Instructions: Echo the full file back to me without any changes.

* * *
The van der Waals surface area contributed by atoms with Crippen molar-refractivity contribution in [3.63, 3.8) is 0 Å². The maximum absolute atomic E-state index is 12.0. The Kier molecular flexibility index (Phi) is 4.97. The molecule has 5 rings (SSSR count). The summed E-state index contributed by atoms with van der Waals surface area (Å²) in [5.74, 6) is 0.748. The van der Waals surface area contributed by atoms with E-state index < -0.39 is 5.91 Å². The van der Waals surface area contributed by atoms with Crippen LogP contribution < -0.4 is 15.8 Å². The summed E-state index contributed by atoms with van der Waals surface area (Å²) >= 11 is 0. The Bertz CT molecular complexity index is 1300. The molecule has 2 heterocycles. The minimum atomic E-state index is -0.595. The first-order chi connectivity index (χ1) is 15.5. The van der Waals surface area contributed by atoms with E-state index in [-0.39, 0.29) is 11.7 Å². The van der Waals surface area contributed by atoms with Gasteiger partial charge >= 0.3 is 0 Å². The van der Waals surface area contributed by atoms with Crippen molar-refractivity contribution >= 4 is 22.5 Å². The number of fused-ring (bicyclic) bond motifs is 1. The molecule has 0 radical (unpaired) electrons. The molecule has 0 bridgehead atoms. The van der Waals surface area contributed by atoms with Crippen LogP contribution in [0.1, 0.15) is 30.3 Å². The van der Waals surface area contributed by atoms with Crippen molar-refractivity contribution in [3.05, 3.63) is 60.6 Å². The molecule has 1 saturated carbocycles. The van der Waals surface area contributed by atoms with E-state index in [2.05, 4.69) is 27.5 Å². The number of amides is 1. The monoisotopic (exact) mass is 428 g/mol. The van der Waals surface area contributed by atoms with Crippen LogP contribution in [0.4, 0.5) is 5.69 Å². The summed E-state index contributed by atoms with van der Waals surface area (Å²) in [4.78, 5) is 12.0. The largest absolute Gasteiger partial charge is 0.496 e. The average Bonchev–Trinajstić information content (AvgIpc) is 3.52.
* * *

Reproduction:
The van der Waals surface area contributed by atoms with Crippen molar-refractivity contribution in [3.63, 3.8) is 0 Å². The maximum absolute atomic E-state index is 12.0. The Kier molecular flexibility index (Phi) is 4.97. The molecule has 5 rings (SSSR count). The summed E-state index contributed by atoms with van der Waals surface area (Å²) in [5.74, 6) is 0.748. The van der Waals surface area contributed by atoms with E-state index < -0.39 is 5.91 Å². The van der Waals surface area contributed by atoms with Crippen LogP contribution < -0.4 is 15.8 Å². The summed E-state index contributed by atoms with van der Waals surface area (Å²) >= 11 is 0. The Bertz CT molecular complexity index is 1300. The molecule has 2 heterocycles. The minimum atomic E-state index is -0.595. The first-order chi connectivity index (χ1) is 15.5. The van der Waals surface area contributed by atoms with E-state index in [-0.39, 0.29) is 11.7 Å². The van der Waals surface area contributed by atoms with Gasteiger partial charge >= 0.3 is 0 Å². The van der Waals surface area contributed by atoms with Crippen molar-refractivity contribution >= 4 is 22.5 Å². The number of fused-ring (bicyclic) bond motifs is 1. The molecule has 0 radical (unpaired) electrons. The molecule has 0 bridgehead atoms. The van der Waals surface area contributed by atoms with Crippen LogP contribution in [0.1, 0.15) is 30.3 Å². The van der Waals surface area contributed by atoms with Crippen molar-refractivity contribution in [3.05, 3.63) is 60.6 Å². The molecule has 1 saturated carbocycles. The van der Waals surface area contributed by atoms with E-state index in [2.05, 4.69) is 27.5 Å². The number of amides is 1. The monoisotopic (exact) mass is 428 g/mol. The van der Waals surface area contributed by atoms with Crippen LogP contribution in [0.4, 0.5) is 5.69 Å². The summed E-state index contributed by atoms with van der Waals surface area (Å²) in [4.78, 5) is 12.0. The largest absolute Gasteiger partial charge is 0.496 e. The average Bonchev–Trinajstić information content (AvgIpc) is 3.52.